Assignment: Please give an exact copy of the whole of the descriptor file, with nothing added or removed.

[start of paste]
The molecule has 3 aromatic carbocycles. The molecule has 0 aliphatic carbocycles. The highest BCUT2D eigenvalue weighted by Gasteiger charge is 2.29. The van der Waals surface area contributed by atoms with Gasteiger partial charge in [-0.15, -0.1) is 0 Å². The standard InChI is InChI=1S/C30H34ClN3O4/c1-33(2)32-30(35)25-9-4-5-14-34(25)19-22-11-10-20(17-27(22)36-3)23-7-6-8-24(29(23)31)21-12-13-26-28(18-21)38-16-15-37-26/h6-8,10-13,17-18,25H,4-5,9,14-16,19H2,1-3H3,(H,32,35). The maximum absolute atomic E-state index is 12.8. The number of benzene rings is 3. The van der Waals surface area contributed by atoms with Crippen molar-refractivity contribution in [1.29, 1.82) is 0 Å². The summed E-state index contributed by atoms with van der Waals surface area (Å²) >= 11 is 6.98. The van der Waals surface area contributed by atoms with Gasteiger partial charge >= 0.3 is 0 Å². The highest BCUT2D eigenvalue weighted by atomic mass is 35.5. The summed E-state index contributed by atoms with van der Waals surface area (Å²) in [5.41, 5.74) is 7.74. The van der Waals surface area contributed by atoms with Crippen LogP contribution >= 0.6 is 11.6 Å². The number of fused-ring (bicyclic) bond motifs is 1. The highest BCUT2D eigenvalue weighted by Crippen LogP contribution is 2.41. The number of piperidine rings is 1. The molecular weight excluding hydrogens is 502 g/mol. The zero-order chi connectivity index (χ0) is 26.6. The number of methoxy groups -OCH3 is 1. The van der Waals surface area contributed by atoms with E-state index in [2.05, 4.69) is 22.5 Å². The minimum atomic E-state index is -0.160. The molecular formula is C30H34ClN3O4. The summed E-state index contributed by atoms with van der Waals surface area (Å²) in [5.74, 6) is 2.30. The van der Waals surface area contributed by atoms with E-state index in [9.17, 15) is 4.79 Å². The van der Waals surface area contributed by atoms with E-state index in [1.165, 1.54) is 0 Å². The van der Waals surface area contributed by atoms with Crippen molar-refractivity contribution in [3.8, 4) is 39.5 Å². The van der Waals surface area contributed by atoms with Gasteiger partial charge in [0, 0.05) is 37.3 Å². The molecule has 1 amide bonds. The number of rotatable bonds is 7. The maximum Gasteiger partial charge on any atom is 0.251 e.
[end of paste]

The molecule has 3 aromatic carbocycles. The molecule has 0 aliphatic carbocycles. The highest BCUT2D eigenvalue weighted by Gasteiger charge is 2.29. The van der Waals surface area contributed by atoms with Gasteiger partial charge in [-0.15, -0.1) is 0 Å². The standard InChI is InChI=1S/C30H34ClN3O4/c1-33(2)32-30(35)25-9-4-5-14-34(25)19-22-11-10-20(17-27(22)36-3)23-7-6-8-24(29(23)31)21-12-13-26-28(18-21)38-16-15-37-26/h6-8,10-13,17-18,25H,4-5,9,14-16,19H2,1-3H3,(H,32,35). The maximum absolute atomic E-state index is 12.8. The number of benzene rings is 3. The van der Waals surface area contributed by atoms with Crippen molar-refractivity contribution in [1.29, 1.82) is 0 Å². The summed E-state index contributed by atoms with van der Waals surface area (Å²) >= 11 is 6.98. The van der Waals surface area contributed by atoms with Gasteiger partial charge >= 0.3 is 0 Å². The highest BCUT2D eigenvalue weighted by atomic mass is 35.5. The summed E-state index contributed by atoms with van der Waals surface area (Å²) in [5.41, 5.74) is 7.74. The van der Waals surface area contributed by atoms with Crippen LogP contribution >= 0.6 is 11.6 Å². The number of fused-ring (bicyclic) bond motifs is 1. The highest BCUT2D eigenvalue weighted by Crippen LogP contribution is 2.41. The number of piperidine rings is 1. The molecular weight excluding hydrogens is 502 g/mol. The zero-order chi connectivity index (χ0) is 26.6. The number of methoxy groups -OCH3 is 1. The van der Waals surface area contributed by atoms with E-state index in [2.05, 4.69) is 22.5 Å². The minimum atomic E-state index is -0.160. The molecular formula is C30H34ClN3O4. The summed E-state index contributed by atoms with van der Waals surface area (Å²) in [5.74, 6) is 2.30. The van der Waals surface area contributed by atoms with E-state index in [9.17, 15) is 4.79 Å². The van der Waals surface area contributed by atoms with E-state index in [1.165, 1.54) is 0 Å². The van der Waals surface area contributed by atoms with Crippen molar-refractivity contribution in [3.8, 4) is 39.5 Å². The van der Waals surface area contributed by atoms with Gasteiger partial charge in [0, 0.05) is 37.3 Å². The molecule has 1 amide bonds. The number of rotatable bonds is 7. The maximum Gasteiger partial charge on any atom is 0.251 e.